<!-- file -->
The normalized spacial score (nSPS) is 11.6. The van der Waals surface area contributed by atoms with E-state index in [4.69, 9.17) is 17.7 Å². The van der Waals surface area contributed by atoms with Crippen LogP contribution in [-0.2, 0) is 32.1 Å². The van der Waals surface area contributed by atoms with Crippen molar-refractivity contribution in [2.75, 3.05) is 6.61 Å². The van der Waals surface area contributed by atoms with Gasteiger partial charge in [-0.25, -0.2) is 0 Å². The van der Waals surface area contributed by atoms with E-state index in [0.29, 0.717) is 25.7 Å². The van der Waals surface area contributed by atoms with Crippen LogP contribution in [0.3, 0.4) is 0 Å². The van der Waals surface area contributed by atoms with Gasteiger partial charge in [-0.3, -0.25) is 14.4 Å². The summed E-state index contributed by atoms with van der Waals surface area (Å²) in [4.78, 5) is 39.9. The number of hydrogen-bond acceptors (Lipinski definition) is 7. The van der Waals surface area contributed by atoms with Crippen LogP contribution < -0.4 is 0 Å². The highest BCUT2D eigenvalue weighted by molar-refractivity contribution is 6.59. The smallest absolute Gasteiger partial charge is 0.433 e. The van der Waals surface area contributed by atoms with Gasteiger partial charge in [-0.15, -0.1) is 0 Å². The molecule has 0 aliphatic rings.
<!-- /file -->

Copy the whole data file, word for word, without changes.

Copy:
The normalized spacial score (nSPS) is 11.6. The van der Waals surface area contributed by atoms with E-state index in [4.69, 9.17) is 17.7 Å². The van der Waals surface area contributed by atoms with Crippen LogP contribution in [-0.2, 0) is 32.1 Å². The van der Waals surface area contributed by atoms with Crippen molar-refractivity contribution in [2.75, 3.05) is 6.61 Å². The van der Waals surface area contributed by atoms with Gasteiger partial charge in [-0.25, -0.2) is 0 Å². The van der Waals surface area contributed by atoms with E-state index in [0.29, 0.717) is 25.7 Å². The van der Waals surface area contributed by atoms with Crippen LogP contribution in [0.3, 0.4) is 0 Å². The van der Waals surface area contributed by atoms with Gasteiger partial charge in [-0.3, -0.25) is 14.4 Å². The summed E-state index contributed by atoms with van der Waals surface area (Å²) in [4.78, 5) is 39.9. The number of hydrogen-bond acceptors (Lipinski definition) is 7. The van der Waals surface area contributed by atoms with Crippen LogP contribution < -0.4 is 0 Å². The highest BCUT2D eigenvalue weighted by molar-refractivity contribution is 6.59. The smallest absolute Gasteiger partial charge is 0.433 e. The van der Waals surface area contributed by atoms with Gasteiger partial charge in [-0.15, -0.1) is 0 Å². The molecule has 0 aliphatic rings.